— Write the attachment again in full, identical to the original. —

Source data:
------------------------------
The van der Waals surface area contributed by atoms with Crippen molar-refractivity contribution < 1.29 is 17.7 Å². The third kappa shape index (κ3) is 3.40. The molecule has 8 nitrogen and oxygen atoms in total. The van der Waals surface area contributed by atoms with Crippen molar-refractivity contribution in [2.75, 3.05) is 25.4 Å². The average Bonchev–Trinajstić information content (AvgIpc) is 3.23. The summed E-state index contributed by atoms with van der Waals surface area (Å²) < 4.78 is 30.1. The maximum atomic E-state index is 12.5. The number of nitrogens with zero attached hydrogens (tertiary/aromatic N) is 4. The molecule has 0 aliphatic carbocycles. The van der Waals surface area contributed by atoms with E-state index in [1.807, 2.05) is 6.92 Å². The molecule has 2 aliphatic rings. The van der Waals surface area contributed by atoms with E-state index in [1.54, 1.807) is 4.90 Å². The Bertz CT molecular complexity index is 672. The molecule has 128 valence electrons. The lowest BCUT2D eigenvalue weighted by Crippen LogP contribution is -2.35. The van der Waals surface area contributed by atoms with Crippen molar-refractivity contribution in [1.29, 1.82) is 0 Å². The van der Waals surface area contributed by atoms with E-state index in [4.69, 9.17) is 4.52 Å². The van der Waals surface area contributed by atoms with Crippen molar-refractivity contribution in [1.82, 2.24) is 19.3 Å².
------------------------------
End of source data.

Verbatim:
The van der Waals surface area contributed by atoms with Crippen molar-refractivity contribution < 1.29 is 17.7 Å². The third kappa shape index (κ3) is 3.40. The molecule has 8 nitrogen and oxygen atoms in total. The van der Waals surface area contributed by atoms with Crippen molar-refractivity contribution in [2.75, 3.05) is 25.4 Å². The average Bonchev–Trinajstić information content (AvgIpc) is 3.23. The summed E-state index contributed by atoms with van der Waals surface area (Å²) < 4.78 is 30.1. The maximum atomic E-state index is 12.5. The number of nitrogens with zero attached hydrogens (tertiary/aromatic N) is 4. The molecule has 0 aliphatic carbocycles. The van der Waals surface area contributed by atoms with E-state index in [1.807, 2.05) is 6.92 Å². The molecule has 2 aliphatic rings. The van der Waals surface area contributed by atoms with E-state index in [1.54, 1.807) is 4.90 Å². The Bertz CT molecular complexity index is 672. The molecule has 128 valence electrons. The lowest BCUT2D eigenvalue weighted by Crippen LogP contribution is -2.35. The van der Waals surface area contributed by atoms with Crippen molar-refractivity contribution in [1.29, 1.82) is 0 Å². The van der Waals surface area contributed by atoms with E-state index in [4.69, 9.17) is 4.52 Å². The van der Waals surface area contributed by atoms with Crippen molar-refractivity contribution in [1.82, 2.24) is 19.3 Å².